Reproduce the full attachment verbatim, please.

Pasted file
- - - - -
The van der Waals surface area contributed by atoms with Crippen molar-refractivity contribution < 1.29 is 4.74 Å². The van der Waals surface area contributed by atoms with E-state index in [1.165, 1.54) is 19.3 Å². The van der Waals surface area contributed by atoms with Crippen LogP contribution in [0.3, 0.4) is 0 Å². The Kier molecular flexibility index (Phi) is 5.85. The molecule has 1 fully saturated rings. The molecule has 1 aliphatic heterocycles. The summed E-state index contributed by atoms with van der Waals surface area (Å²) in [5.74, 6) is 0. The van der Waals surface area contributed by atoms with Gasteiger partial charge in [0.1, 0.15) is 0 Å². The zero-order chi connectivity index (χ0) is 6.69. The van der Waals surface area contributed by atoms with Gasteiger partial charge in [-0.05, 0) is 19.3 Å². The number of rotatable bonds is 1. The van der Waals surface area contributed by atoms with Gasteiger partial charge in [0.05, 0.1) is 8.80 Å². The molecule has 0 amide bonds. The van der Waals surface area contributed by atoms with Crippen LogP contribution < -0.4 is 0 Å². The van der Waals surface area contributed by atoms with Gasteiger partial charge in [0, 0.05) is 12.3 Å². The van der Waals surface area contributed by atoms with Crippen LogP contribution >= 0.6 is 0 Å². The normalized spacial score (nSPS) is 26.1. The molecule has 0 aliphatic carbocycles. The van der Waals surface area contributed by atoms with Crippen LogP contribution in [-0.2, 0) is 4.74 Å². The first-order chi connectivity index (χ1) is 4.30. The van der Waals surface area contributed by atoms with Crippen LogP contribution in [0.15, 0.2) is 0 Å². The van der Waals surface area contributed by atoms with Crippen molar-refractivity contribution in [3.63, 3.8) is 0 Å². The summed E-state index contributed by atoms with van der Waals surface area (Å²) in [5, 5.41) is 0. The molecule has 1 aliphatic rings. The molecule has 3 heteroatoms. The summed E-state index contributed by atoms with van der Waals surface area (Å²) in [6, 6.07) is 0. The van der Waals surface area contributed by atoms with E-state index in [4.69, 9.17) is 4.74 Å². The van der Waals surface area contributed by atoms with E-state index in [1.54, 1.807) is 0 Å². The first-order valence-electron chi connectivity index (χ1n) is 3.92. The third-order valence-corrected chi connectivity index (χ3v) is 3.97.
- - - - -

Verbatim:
The van der Waals surface area contributed by atoms with Crippen molar-refractivity contribution < 1.29 is 4.74 Å². The van der Waals surface area contributed by atoms with E-state index in [1.165, 1.54) is 19.3 Å². The van der Waals surface area contributed by atoms with Crippen LogP contribution in [0.3, 0.4) is 0 Å². The Kier molecular flexibility index (Phi) is 5.85. The molecule has 1 fully saturated rings. The molecule has 1 aliphatic heterocycles. The summed E-state index contributed by atoms with van der Waals surface area (Å²) in [5.74, 6) is 0. The van der Waals surface area contributed by atoms with Gasteiger partial charge in [0.1, 0.15) is 0 Å². The zero-order chi connectivity index (χ0) is 6.69. The van der Waals surface area contributed by atoms with Gasteiger partial charge in [-0.05, 0) is 19.3 Å². The number of rotatable bonds is 1. The van der Waals surface area contributed by atoms with Gasteiger partial charge in [0.05, 0.1) is 8.80 Å². The molecule has 0 amide bonds. The van der Waals surface area contributed by atoms with Crippen LogP contribution < -0.4 is 0 Å². The van der Waals surface area contributed by atoms with Gasteiger partial charge in [0, 0.05) is 12.3 Å². The van der Waals surface area contributed by atoms with Crippen LogP contribution >= 0.6 is 0 Å². The normalized spacial score (nSPS) is 26.1. The molecule has 0 aliphatic carbocycles. The van der Waals surface area contributed by atoms with Crippen LogP contribution in [-0.2, 0) is 4.74 Å². The first-order chi connectivity index (χ1) is 4.30. The van der Waals surface area contributed by atoms with Crippen LogP contribution in [0.15, 0.2) is 0 Å². The van der Waals surface area contributed by atoms with Crippen molar-refractivity contribution in [3.63, 3.8) is 0 Å². The summed E-state index contributed by atoms with van der Waals surface area (Å²) in [5, 5.41) is 0. The molecule has 1 aliphatic rings. The molecule has 3 heteroatoms. The summed E-state index contributed by atoms with van der Waals surface area (Å²) in [6, 6.07) is 0. The van der Waals surface area contributed by atoms with E-state index in [4.69, 9.17) is 4.74 Å². The van der Waals surface area contributed by atoms with E-state index in [1.54, 1.807) is 0 Å². The first-order valence-electron chi connectivity index (χ1n) is 3.92. The third-order valence-corrected chi connectivity index (χ3v) is 3.97.